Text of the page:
NEW YORK: Emerging evidence suggests that Covid virus can have lasting effects on nearly every organ and organ system of the body weeks, months and potentially years after infection, an updated Centers for Disease Control and Prevention (CDC) guidance for certifying deaths due to coronavirus disease has revealed.
In the acute phase, clinical manifestations and complications of Covid-19 of varying degrees have been documented, including death.
However, patients who recover from the acute phase of the infection can still suffer long-term effects, commonly referred to as "long Covid".
Now, the expanded CDC guidance suggests that documented serious post-Covid conditions include cardiovascular, pulmonary, neurological, renal, endocrine, haematological, and gastrointestinal complications as well as death.
"For decedents, who had a previous SARSCoV-2 infection and were diagnosed with a post-Covid condition, the certifier may consider the possibility that the death was due to long-term complications of Covid-19, even if the original infection occurred months or years before death," according to the updated Vital Statistics Reporting Guidance.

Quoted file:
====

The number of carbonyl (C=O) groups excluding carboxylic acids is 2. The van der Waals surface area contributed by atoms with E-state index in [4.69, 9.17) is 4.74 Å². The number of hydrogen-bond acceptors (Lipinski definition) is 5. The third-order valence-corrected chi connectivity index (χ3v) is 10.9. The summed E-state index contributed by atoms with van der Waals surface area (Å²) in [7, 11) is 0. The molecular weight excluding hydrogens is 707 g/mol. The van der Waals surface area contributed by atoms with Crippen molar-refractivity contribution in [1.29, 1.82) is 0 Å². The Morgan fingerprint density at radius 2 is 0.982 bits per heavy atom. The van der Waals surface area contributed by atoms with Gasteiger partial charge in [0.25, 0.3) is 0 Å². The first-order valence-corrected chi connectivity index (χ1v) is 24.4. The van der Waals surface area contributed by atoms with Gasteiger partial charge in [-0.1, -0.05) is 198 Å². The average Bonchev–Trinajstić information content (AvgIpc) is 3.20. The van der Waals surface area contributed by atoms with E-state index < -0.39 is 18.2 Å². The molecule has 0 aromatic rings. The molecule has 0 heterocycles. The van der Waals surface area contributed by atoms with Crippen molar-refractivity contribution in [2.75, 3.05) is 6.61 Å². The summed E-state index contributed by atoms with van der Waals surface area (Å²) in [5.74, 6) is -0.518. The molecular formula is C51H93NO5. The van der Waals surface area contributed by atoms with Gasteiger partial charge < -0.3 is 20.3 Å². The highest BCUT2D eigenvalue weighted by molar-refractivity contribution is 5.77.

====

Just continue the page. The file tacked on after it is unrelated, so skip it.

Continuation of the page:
In some cases, survival from Covid can be complicated by pre-existing chronic conditions, especially those that result in diminished lung capacity, such as chronic obstructive pulmonary disease (COPD) or asthma.
These medical conditions do not cause Covid-19, but can increase the risk of contracting a respiratory infection and death, said the CDC guidance.
Long Covid has also been associated with reduced brain oxygen levels, worse performance on cognitive tests and increased psychiatric symptoms such as depression and anxiety, according to new research from the University of Waterloo in Canada.
At least 65 million people are thought to have long Covid, according to a latest review of 200 Covid-19 studies published in Nature Reviews Microbiology journal.
The US-based researchers estimate that the condition is present in 10 per cent of more than 651 million Covid-19 cases that have been documented worldwide.
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